Fall Home and Garden Maintenance

Toronto Life
Fall by Double Feature
Fall by Double Feature

Fall is knocking at the door and as the leaves change their colour, we should prepare our homes and gardens for the upcoming cold weather. Each season your home is exposed to changes in temperature, weather conditions, aging, and wear and tear. Thorough seasonal maintenance lowers your utility bills as well as protects your property. The beginning of fall is the ideal time to scrutinize your home and garden for maintenance purposes. Here’s a list of the most important steps that you shouldn’t miss during fall garden and home maintenance.

Inside The House

First of all, don’t forget to check your heating system including the air filter, pilot lights, and burners before the cold weather begins. Cleaning and replacing the furnace filter on your heating system will increase its efficiency. Be sure that you’ve checked your heating ducts and vents. Clear the dust or any other dirt that may have gotten inside them during the summer. Dust that piles up in ducts is a major cause of interior pollutants and increases the risk of catching a cold-weather illness.

If you want to minimize your heating bills, consider having a heating professional inspect your heating system to ensure the best performance and find out any problems that could eventually turn into costly major repairs. Most of the warm air in homes is lost through the windows and doors. Take some time and go through your home checking windows for any leaks and make sure that the seal and caulking around the window frame is in proper condition. If there are any leaks, use a plastic sealing kit to prevent heat loss.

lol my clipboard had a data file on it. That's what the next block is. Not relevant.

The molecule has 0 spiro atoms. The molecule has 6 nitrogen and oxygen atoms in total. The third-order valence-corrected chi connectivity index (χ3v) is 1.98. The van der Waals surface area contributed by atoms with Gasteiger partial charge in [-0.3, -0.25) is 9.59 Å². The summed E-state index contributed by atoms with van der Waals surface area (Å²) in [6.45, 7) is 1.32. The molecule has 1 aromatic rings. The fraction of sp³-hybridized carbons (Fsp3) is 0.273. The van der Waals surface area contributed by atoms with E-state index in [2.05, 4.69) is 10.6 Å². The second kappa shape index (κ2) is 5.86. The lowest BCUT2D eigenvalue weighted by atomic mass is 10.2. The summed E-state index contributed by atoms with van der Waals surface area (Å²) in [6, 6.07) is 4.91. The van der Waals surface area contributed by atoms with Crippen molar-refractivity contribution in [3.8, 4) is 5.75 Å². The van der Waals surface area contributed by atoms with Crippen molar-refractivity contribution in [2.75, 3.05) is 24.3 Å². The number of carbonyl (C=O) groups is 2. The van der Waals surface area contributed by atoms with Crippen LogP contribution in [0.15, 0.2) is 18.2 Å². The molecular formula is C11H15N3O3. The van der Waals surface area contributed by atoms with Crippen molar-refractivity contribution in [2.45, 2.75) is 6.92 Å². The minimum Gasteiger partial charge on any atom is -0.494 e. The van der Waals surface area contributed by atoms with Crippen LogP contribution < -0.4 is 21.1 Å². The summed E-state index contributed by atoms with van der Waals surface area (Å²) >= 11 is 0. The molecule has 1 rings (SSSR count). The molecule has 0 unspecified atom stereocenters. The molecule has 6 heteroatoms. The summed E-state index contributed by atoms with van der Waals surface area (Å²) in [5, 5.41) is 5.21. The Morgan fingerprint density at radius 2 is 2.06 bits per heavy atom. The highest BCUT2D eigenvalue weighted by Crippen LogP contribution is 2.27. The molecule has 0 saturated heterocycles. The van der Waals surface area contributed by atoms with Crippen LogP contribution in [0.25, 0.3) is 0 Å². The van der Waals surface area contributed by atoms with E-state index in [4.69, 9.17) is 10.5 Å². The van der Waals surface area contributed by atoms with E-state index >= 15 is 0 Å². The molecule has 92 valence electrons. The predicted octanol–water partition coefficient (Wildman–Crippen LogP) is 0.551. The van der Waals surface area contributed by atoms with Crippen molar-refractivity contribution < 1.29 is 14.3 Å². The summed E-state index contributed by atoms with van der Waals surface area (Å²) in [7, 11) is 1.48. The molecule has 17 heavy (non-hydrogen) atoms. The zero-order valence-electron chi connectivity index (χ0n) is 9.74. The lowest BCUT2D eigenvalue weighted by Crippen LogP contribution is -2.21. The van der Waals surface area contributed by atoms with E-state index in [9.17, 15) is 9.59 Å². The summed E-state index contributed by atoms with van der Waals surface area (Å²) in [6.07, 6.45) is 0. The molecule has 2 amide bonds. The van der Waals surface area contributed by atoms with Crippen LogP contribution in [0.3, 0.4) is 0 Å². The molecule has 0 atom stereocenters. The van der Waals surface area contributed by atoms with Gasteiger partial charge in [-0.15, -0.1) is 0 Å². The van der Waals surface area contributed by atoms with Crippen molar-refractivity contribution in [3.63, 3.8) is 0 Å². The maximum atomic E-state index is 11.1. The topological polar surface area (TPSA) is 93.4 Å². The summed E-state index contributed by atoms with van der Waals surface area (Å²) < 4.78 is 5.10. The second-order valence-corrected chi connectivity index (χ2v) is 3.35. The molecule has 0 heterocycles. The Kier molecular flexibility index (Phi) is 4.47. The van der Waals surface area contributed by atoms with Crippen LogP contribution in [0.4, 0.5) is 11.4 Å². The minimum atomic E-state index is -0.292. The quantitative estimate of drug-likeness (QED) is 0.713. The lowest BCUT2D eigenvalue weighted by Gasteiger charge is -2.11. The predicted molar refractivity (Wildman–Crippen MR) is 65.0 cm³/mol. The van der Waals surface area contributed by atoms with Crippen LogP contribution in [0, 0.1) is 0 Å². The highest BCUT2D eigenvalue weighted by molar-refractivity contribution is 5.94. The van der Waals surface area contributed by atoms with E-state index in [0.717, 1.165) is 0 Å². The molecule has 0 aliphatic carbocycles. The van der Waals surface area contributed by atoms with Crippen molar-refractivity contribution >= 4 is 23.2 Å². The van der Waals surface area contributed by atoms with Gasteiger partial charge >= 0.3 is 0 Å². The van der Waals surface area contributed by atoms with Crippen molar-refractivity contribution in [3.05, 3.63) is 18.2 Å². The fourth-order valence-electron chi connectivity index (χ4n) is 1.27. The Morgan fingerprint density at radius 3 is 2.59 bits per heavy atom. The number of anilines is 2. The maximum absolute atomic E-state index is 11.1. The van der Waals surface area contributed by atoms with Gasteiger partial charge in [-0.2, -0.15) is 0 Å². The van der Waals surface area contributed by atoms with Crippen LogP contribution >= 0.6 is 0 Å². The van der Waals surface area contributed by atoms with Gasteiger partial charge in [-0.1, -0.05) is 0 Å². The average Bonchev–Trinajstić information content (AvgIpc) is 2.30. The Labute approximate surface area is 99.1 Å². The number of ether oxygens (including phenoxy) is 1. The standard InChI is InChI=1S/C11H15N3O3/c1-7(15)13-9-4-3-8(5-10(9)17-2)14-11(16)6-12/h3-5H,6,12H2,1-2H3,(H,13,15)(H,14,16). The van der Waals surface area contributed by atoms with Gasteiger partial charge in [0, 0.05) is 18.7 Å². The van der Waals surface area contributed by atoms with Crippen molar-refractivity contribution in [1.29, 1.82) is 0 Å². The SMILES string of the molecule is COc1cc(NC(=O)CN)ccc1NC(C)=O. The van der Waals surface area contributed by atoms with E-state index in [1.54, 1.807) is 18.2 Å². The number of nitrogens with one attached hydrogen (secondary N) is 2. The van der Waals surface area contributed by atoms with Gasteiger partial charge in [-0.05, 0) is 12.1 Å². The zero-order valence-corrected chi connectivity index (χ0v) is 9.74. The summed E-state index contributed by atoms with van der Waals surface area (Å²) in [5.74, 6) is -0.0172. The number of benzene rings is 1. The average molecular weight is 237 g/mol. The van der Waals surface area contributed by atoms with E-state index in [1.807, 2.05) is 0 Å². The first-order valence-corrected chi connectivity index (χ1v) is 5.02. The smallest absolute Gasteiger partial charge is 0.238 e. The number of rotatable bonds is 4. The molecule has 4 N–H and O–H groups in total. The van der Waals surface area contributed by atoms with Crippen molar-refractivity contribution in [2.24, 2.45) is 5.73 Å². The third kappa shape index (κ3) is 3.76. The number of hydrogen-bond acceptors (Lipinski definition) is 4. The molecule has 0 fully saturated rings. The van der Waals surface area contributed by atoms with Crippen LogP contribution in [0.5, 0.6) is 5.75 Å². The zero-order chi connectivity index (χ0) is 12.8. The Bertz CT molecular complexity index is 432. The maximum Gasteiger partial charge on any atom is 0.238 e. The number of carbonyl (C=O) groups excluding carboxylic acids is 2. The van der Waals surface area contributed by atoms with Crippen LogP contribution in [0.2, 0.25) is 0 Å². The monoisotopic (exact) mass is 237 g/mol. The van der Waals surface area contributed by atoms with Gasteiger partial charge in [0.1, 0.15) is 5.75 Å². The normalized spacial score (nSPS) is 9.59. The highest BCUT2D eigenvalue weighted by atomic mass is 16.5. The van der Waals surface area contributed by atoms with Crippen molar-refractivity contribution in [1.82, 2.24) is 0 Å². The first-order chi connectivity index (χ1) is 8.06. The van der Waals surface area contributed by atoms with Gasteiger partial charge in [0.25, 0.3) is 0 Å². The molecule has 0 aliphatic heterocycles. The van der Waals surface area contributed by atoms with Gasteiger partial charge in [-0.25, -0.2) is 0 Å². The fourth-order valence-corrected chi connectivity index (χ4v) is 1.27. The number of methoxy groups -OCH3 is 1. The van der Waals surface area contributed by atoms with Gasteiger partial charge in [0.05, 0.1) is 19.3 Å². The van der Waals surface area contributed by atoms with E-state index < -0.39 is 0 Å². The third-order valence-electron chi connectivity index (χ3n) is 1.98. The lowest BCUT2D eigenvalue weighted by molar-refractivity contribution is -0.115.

Fireplace by Tilemahos
Fireplace by Tilemahos

Fireplaces and chimneys should be cleaned on a regular basis at least once a year to prevent dangerous chimney fires. The beginning of fall is the ideal time to do this task. If you use the fireplace often and haven’t had it swept for some time, it might be better if you call a chimney sweep for an inspection. The risk of fire increases with the beginning of the heating season, so be sure to review fire safety in your home. Take a look at fire extinguishers and batteries in your smoke detectors and replace them if necessary. Consider setting up a carbon monoxide alarm near the fireplace and furnace.

The beginning of fall is the right time to drain your hot water heater — especially if you live in an area with hard water, which leaves extra amounts of sediment that could pile up in your tank. If there’s already rust in your tank, you should consider purchasing a new one that would be more cost-effective and energy-efficient. Furthermore, this season is ideal for painting interior rooms, as it’s still warm enough to leave your windows open.

Roof, Gutters, Downspouts

Now is the right time to take a look at places that aren’t very visible and are often forgotten. Make sure that your gutters and downspouts aren’t plugged with leaves or other debris. Clogged gutters could lead to wood rot problems, pest infestations, wet basements, and foundation damage as well as many other costly problems. Check that water is not coming down behind gutters and that all support brackets are in their place.